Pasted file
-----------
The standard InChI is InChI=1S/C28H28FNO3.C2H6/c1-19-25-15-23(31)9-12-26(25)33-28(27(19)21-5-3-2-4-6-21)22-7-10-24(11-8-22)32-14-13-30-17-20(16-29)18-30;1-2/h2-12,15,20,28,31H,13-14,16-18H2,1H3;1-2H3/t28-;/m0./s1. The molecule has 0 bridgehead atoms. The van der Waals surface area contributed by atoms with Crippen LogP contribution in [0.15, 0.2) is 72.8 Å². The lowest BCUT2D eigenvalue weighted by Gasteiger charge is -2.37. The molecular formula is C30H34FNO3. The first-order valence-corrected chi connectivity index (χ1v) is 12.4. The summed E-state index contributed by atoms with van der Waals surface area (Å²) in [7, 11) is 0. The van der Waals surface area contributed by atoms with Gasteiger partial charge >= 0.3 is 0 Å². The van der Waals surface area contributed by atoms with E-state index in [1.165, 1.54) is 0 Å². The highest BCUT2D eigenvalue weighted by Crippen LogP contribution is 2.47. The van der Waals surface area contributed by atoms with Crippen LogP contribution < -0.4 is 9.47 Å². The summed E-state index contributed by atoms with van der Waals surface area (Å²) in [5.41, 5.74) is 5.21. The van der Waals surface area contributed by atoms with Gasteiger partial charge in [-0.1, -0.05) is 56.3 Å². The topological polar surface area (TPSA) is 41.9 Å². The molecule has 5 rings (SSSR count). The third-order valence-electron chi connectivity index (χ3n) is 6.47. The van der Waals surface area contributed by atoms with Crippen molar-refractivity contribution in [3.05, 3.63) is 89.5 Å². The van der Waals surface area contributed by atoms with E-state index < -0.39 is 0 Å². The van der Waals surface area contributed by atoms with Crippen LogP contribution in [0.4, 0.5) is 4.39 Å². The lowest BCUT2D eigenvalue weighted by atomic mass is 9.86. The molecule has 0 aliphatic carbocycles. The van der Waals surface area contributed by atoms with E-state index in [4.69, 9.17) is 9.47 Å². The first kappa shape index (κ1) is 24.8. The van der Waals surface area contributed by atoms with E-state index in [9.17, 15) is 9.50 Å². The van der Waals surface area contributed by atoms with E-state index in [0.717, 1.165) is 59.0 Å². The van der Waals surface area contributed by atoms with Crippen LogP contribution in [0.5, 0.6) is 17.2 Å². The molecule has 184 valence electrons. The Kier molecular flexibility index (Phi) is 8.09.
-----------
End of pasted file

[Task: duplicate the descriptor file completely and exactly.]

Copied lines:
The standard InChI is InChI=1S/C28H28FNO3.C2H6/c1-19-25-15-23(31)9-12-26(25)33-28(27(19)21-5-3-2-4-6-21)22-7-10-24(11-8-22)32-14-13-30-17-20(16-29)18-30;1-2/h2-12,15,20,28,31H,13-14,16-18H2,1H3;1-2H3/t28-;/m0./s1. The molecule has 0 bridgehead atoms. The van der Waals surface area contributed by atoms with Crippen LogP contribution in [0.15, 0.2) is 72.8 Å². The lowest BCUT2D eigenvalue weighted by Gasteiger charge is -2.37. The molecular formula is C30H34FNO3. The first-order valence-corrected chi connectivity index (χ1v) is 12.4. The summed E-state index contributed by atoms with van der Waals surface area (Å²) in [7, 11) is 0. The van der Waals surface area contributed by atoms with Gasteiger partial charge >= 0.3 is 0 Å². The van der Waals surface area contributed by atoms with E-state index in [1.165, 1.54) is 0 Å². The highest BCUT2D eigenvalue weighted by Crippen LogP contribution is 2.47. The van der Waals surface area contributed by atoms with Crippen LogP contribution < -0.4 is 9.47 Å². The summed E-state index contributed by atoms with van der Waals surface area (Å²) in [5.41, 5.74) is 5.21. The van der Waals surface area contributed by atoms with Gasteiger partial charge in [-0.1, -0.05) is 56.3 Å². The topological polar surface area (TPSA) is 41.9 Å². The molecule has 5 rings (SSSR count). The third-order valence-electron chi connectivity index (χ3n) is 6.47. The van der Waals surface area contributed by atoms with Crippen molar-refractivity contribution in [3.05, 3.63) is 89.5 Å². The van der Waals surface area contributed by atoms with E-state index < -0.39 is 0 Å². The van der Waals surface area contributed by atoms with Crippen LogP contribution in [0.4, 0.5) is 4.39 Å². The lowest BCUT2D eigenvalue weighted by atomic mass is 9.86. The molecule has 0 aliphatic carbocycles. The van der Waals surface area contributed by atoms with E-state index in [4.69, 9.17) is 9.47 Å². The first kappa shape index (κ1) is 24.8. The van der Waals surface area contributed by atoms with E-state index in [9.17, 15) is 9.50 Å². The van der Waals surface area contributed by atoms with E-state index in [0.717, 1.165) is 59.0 Å². The van der Waals surface area contributed by atoms with Crippen LogP contribution in [0.5, 0.6) is 17.2 Å². The molecule has 184 valence electrons. The Kier molecular flexibility index (Phi) is 8.09.